If you live in a small space, say, a tiny double room, you will want to put every crevice and nook of space to full use.
But that may mean cramming your stuff on each other – your bed might end up right next to the radiator.
So, Is It OK to Have Your Bed Against a Radiator?
In three words – “It’s never OK.” Unless you keep the radiator turned off the entire time, any sizeable object next to it would be detrimental to its operation.
For all to be well (efficient heat distribution and minimal chances of accident), it is recommended you leave a clearance of about 1 meter above and around the radiator. That way, the machine will dissipate heat more efficiently, safely.
You Can Put Your Bed Next to The Bed, Provided It’s 3 Foot Off the Radiator
Whether you’ve just purchased a new bed and have realized it won’t fit or you’ve moved to a smaller living space, you are free to put your bed next to the radiator provided you keep between 1-foot clearance.
But that’s the recommended clearance for less-flammable materials like fire retarded-infused hardwood and metals.
For a bed made of, or with more flammable materials, say, bare softwood with fluffy overhung beddings, the safest clearance, according to the NFPA, would be at least 3 feet off the radiator:
Here is why you shouldn’t put your bed against the radiator:
It’s just obvious that anything placed against a running radiator will certainly interfere with the smooth dissipation of heat radiation to the rest of the room.
Such a situation would defeat the primary purpose of running a radiator in the first place.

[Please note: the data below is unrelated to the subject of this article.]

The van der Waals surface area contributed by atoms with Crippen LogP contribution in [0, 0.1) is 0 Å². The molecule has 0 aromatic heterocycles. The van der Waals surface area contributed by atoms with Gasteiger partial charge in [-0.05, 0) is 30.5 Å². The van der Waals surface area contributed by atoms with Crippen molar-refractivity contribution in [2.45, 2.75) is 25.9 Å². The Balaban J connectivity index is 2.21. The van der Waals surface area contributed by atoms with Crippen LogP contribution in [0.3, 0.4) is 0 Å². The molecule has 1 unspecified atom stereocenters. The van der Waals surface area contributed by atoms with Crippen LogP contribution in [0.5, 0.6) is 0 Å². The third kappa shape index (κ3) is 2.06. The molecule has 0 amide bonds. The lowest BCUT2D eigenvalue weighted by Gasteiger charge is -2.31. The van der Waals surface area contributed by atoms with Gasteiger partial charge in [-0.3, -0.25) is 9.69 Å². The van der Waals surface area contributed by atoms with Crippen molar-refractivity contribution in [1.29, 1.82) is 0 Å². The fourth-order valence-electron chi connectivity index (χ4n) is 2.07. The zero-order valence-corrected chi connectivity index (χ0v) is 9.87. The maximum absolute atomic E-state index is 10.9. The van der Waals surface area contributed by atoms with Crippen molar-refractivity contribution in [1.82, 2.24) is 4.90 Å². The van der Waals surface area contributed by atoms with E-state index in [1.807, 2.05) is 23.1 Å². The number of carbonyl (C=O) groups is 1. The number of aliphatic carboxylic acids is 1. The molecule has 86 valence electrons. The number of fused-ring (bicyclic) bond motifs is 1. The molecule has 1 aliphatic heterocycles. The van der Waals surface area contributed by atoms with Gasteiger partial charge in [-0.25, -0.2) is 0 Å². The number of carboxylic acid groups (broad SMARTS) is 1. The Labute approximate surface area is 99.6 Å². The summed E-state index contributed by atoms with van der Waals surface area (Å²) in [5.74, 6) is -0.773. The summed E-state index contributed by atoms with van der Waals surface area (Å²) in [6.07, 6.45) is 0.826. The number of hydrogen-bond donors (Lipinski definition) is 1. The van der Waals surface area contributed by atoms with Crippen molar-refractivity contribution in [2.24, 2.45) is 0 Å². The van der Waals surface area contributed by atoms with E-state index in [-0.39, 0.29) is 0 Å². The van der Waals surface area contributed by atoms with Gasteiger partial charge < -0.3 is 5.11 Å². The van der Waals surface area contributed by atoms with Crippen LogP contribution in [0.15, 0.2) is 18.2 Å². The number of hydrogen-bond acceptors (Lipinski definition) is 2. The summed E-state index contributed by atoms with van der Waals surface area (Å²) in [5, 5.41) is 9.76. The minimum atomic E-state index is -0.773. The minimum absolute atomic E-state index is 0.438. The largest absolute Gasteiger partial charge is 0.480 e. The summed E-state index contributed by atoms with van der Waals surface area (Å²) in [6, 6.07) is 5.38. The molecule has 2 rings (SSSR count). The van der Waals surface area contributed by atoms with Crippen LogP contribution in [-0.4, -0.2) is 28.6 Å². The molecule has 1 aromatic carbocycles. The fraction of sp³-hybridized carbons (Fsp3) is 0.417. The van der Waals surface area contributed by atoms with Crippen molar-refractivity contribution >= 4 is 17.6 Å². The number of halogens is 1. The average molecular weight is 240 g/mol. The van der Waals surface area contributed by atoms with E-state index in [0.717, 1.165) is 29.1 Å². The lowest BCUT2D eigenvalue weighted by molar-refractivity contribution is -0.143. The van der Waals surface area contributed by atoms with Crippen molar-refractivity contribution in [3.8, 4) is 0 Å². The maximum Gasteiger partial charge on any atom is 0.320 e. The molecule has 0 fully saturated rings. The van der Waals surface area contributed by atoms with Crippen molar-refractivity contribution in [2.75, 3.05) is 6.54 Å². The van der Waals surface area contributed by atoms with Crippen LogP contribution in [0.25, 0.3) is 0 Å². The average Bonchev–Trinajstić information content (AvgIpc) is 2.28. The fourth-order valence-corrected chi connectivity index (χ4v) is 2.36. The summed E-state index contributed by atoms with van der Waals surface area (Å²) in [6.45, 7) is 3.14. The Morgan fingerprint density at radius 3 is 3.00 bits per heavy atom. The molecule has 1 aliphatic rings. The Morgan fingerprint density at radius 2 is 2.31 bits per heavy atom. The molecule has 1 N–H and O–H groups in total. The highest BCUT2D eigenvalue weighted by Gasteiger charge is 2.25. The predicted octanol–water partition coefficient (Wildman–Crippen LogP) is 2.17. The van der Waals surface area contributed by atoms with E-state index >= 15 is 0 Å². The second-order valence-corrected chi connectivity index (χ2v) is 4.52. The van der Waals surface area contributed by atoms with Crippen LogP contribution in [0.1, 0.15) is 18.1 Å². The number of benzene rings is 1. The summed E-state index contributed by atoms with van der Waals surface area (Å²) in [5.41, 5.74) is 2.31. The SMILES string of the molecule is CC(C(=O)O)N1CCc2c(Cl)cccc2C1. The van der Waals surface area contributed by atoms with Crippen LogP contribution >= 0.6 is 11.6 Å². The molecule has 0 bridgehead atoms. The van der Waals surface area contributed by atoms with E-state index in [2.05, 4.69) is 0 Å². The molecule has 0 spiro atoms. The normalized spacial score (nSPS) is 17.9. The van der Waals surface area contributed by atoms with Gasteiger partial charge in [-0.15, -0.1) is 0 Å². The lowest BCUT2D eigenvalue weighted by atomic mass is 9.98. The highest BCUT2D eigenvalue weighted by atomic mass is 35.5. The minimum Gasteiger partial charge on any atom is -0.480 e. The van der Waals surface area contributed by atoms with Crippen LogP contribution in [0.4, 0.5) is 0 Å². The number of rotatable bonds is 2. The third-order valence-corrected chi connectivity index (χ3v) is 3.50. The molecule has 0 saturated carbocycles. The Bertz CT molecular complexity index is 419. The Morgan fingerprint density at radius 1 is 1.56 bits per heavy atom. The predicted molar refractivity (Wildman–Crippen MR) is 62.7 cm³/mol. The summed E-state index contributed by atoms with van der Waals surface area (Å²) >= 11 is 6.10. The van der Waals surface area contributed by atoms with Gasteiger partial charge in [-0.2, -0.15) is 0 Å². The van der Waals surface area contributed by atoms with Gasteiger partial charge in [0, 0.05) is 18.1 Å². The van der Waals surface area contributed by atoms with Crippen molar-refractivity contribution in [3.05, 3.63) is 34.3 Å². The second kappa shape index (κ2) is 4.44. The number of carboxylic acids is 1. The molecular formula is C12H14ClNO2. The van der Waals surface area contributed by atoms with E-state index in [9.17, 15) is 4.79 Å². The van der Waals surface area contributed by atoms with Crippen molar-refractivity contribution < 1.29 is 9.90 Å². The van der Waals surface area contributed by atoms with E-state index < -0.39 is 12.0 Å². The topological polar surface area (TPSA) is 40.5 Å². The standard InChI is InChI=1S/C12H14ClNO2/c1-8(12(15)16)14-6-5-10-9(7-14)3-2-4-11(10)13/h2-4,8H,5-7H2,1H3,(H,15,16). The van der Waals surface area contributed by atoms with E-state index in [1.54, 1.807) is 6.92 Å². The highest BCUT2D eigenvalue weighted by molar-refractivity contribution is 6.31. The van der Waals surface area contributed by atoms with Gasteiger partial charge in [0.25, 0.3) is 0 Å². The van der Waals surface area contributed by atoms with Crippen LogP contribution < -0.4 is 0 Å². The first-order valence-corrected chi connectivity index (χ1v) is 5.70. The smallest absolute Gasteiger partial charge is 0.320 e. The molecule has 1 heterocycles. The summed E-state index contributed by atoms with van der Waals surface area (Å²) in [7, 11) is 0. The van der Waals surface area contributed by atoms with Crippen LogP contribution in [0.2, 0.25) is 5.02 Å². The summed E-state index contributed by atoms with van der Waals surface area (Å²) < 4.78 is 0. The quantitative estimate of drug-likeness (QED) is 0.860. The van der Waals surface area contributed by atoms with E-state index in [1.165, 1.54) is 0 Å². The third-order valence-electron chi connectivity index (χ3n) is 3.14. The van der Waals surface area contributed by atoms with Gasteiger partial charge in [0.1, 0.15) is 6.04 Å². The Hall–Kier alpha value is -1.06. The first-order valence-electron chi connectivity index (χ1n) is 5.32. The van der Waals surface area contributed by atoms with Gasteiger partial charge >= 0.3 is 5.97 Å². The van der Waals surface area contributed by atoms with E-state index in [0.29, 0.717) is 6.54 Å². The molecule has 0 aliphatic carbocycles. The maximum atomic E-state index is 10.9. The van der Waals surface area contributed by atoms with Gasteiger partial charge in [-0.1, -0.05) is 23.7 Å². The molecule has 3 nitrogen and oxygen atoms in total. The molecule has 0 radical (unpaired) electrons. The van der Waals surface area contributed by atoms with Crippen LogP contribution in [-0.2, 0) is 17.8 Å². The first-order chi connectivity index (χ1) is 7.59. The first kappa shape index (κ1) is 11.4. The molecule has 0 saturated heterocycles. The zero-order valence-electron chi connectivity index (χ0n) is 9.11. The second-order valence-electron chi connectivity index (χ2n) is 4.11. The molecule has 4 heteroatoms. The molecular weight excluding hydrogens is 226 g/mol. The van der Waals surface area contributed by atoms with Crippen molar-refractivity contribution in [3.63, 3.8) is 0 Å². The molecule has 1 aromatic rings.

2. Risk Of Fire
Please imagine the worst-case scenario when your bed (and those light flammable beddings) catches fire the sustained heat dissipated by the radiator.
It isn’t entirely unlikely – there’s a chance your wooden bed will get hot enough and catch fire to raze down your home and even expose your family to danger.
For a bed within less than 1 foot from the radiator, all it could take is a spark – after sustained exposure – to start a devastating home fire.
According to the NFPA, heating equipment (including radiators) are a top causative factor in home fires in the US. In the last half of the 2010/20 decade, heating equipment were responsible for 1 in 7 (or 14 percent) of home fires in the country. They also accounted for about a fifth (or 19 percent) of all home fire fatalities, a seventh (or 12 percent) of injuries, and about 15 percent of direct property destruction.
Whether you own a central heating radiator or electric radiator, the main worry is that it might get very hot with increasing hours of operation.
This is actually part of the main purpose, the machine should warm the room, but for those with a tendency to fall asleep next to a running radiator, this can be dangerous especially if you have sensitive skin.
More often than not, users set the thermostat way too high or slightly higher than what’s comfortable for their skin until it starts to hurts.
If by any chance you remove the body of the machine and remain with the piping, minus the much-needed insulation, you will be exposed to more severe radiation than you really need.